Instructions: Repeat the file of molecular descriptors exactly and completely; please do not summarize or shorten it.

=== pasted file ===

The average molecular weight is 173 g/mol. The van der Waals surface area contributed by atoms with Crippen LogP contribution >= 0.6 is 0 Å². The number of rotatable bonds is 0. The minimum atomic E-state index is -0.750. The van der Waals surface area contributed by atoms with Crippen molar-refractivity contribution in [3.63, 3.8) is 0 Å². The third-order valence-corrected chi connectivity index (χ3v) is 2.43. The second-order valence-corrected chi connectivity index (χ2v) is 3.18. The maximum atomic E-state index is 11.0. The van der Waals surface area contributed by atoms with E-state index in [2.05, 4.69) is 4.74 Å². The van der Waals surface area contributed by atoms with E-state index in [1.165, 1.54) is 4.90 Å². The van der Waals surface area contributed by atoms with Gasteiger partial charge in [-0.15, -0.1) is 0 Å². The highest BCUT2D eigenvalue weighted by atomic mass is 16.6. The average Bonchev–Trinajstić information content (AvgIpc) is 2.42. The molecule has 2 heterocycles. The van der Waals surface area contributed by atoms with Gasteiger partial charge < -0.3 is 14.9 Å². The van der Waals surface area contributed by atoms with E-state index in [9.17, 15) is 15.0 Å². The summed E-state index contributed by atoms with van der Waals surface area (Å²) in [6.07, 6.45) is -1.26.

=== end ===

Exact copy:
The average molecular weight is 173 g/mol. The van der Waals surface area contributed by atoms with Crippen LogP contribution >= 0.6 is 0 Å². The number of rotatable bonds is 0. The minimum atomic E-state index is -0.750. The van der Waals surface area contributed by atoms with Crippen molar-refractivity contribution in [3.63, 3.8) is 0 Å². The third-order valence-corrected chi connectivity index (χ3v) is 2.43. The second-order valence-corrected chi connectivity index (χ2v) is 3.18. The maximum atomic E-state index is 11.0. The van der Waals surface area contributed by atoms with E-state index in [2.05, 4.69) is 4.74 Å². The van der Waals surface area contributed by atoms with E-state index in [1.165, 1.54) is 4.90 Å². The van der Waals surface area contributed by atoms with Gasteiger partial charge in [-0.15, -0.1) is 0 Å². The highest BCUT2D eigenvalue weighted by atomic mass is 16.6. The average Bonchev–Trinajstić information content (AvgIpc) is 2.42. The molecule has 2 heterocycles. The van der Waals surface area contributed by atoms with Gasteiger partial charge < -0.3 is 14.9 Å². The van der Waals surface area contributed by atoms with E-state index in [9.17, 15) is 15.0 Å². The summed E-state index contributed by atoms with van der Waals surface area (Å²) in [6.07, 6.45) is -1.26.